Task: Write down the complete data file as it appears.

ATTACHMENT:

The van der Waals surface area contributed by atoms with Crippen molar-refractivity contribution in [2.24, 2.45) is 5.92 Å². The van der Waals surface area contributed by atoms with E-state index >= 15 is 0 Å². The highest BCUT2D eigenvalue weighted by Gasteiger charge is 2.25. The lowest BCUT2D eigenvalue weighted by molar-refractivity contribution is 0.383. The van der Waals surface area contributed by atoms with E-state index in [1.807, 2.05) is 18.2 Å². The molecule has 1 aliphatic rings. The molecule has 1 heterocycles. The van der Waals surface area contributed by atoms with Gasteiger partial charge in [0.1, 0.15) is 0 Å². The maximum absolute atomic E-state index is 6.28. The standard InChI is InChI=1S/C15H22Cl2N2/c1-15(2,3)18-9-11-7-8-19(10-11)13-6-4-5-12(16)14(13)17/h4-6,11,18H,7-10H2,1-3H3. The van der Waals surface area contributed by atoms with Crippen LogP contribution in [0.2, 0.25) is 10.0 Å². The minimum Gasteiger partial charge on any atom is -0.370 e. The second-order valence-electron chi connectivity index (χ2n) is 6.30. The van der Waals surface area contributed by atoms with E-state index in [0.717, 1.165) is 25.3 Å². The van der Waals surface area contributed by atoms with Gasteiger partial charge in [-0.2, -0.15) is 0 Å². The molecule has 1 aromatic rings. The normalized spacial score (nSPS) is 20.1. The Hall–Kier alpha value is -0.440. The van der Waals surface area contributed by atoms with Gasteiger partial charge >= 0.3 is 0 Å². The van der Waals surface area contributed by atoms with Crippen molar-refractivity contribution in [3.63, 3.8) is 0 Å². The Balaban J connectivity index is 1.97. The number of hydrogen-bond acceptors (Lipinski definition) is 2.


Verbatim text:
The van der Waals surface area contributed by atoms with Crippen molar-refractivity contribution in [2.24, 2.45) is 5.92 Å². The van der Waals surface area contributed by atoms with E-state index >= 15 is 0 Å². The highest BCUT2D eigenvalue weighted by Gasteiger charge is 2.25. The lowest BCUT2D eigenvalue weighted by molar-refractivity contribution is 0.383. The van der Waals surface area contributed by atoms with E-state index in [1.807, 2.05) is 18.2 Å². The molecule has 1 aliphatic rings. The molecule has 1 heterocycles. The van der Waals surface area contributed by atoms with Gasteiger partial charge in [0.1, 0.15) is 0 Å². The maximum absolute atomic E-state index is 6.28. The standard InChI is InChI=1S/C15H22Cl2N2/c1-15(2,3)18-9-11-7-8-19(10-11)13-6-4-5-12(16)14(13)17/h4-6,11,18H,7-10H2,1-3H3. The van der Waals surface area contributed by atoms with Crippen LogP contribution in [0.2, 0.25) is 10.0 Å². The minimum Gasteiger partial charge on any atom is -0.370 e. The second-order valence-electron chi connectivity index (χ2n) is 6.30. The van der Waals surface area contributed by atoms with E-state index in [0.717, 1.165) is 25.3 Å². The van der Waals surface area contributed by atoms with Gasteiger partial charge in [-0.2, -0.15) is 0 Å². The molecule has 1 aromatic rings. The normalized spacial score (nSPS) is 20.1. The Hall–Kier alpha value is -0.440. The van der Waals surface area contributed by atoms with Gasteiger partial charge >= 0.3 is 0 Å². The van der Waals surface area contributed by atoms with Crippen molar-refractivity contribution in [3.63, 3.8) is 0 Å². The Balaban J connectivity index is 1.97. The number of hydrogen-bond acceptors (Lipinski definition) is 2.